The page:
ISSN (Print) - 0012-9976 | ISSN (Online) - 2349-8846

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Income Inequality in Indian States

There is a large magnitude of income inequality in Indian states, as estimated by various measures, with substantial variation among states and between rural and urban areas of the states along with negligible evidence for a Kuznets-type curve.

The motivation of this paper is to report and compare income inequality measures across the states in India. There is no previous published research on income inequality across states. The research on economic inequality in India has mostly focused on inequality in consumption expenditures as collected in the National Sample Surveys (Chancel and Pikkety 2019; Vakulabharanam 2010; Subramanian and Jayaraj 2013; Chamarbagwala 2010; Denninger and Squire 1996; Ghosh nd; Chakravorty et al 2016; Frazer 2006; Pal and Ghosh 2007; Mazumdar et al 2017; Cornia and Court 2001; Cornia 2003; Chauhan et al 2015; Jha 2000; Heshmati 2004; Mishra and Parikh 1997). Even the most comprehensive sources on international income equality across countries include Gini coefficient measures for India, based on consumption expenditure and not income (UNU-WIDER 2021; 2021). This is because income data has been lacking for India to estimate the income inequality measures. While there has been research on convergence of gross state domestic products (GSDPs) in India (Das et al 2015), there has been no research looking at differences in within-state income inequality across states, and the trends in within-state income inequality across time. Therefore, this paper fills an important gap in our understanding of income inequality in India.

Issues on income inequality have received much attention in the recent past. Pioneering research on top incomes has pointed to increasing income inequality in the past few decades since the 1980s (Chancel and Piketty 2019; Piketty and Saez 2013; Atkinson et al 2011; Chancel and Piketty 2021). However, top incomes reflect only a limited view of income inequality; therefore, other measures like the Gini coefficient are also popular in contemporary research (Vakulabharanam 2010; Jaikumar and Sarin 2015; Subramanian and Jayaraj 2013; Bhaumik and Chakrabarty 2006; Ang 2010; Denninger and Squire 1996; Pavcnik 2011; Chakravorty et al 2016; Ranganathan et al 2016; Rawal and Swaminathan 2012; Pickett and Wilkinson 2015; Frazer 2006; Jha 2000; Mishra and Parikh 1997). In addition, data on incomes at household or individual level is also difficult to come by, especially in developing countries. Therefore, sometimes consumption expenditure is proxied for income (UNU-WIDER 2021); this is the case for India. However, income data has become available through national surveys (Desai et al 2005, 2012). This paper takes advantage of the data for households, obtained from national surveys, to estimate the Gini coefficient and other income inequality measures for Indian states. The Gini coefficient, with its intuitive understanding related to the Lorenz curve, is a popular measure of income inequality. However, it does not meet many of the desirable criteria that a measure of inequality should (Cowell 1995). This paper, therefore, reports measures of inequality from generalised entropy (GE) and Atkinson group of measures in addition to the Gini coefficient. These additional measures are theoretically appealing as they are derived from intuitively appealing axioms based in economic theory. These measures, taken together, capture different aspects of income inequality and give more or less weight to inequality at different parts of the income distribution. For example, GE(a) measure with low values of parameter a, gives more emphasis to inequality in the lower part of the distribution, so does Atkinson’s measure with low inequality aversion parameter.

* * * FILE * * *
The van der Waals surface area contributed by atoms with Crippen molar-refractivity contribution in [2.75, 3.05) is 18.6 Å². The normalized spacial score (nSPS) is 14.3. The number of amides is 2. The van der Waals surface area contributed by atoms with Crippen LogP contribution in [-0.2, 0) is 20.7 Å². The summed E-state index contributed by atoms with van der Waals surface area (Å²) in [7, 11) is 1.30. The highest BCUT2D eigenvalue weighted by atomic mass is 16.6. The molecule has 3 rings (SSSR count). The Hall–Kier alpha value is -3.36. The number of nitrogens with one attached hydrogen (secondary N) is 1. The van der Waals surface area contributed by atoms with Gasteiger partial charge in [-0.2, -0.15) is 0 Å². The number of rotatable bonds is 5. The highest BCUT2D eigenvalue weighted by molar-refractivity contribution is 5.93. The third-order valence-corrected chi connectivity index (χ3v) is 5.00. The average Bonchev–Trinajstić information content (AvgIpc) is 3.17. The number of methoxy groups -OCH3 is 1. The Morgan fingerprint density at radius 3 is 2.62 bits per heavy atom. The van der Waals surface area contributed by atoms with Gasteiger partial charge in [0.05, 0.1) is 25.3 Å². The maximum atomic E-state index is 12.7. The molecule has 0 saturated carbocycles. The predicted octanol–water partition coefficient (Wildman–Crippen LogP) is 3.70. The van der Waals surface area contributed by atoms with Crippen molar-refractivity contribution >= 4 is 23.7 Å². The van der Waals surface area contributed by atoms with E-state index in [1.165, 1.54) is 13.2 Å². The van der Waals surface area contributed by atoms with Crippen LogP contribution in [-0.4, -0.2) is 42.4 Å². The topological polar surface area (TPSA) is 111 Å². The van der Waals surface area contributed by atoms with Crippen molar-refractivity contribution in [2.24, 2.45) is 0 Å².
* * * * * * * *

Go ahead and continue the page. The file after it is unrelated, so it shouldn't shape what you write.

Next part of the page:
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Updated On : 31st Mar, 2023
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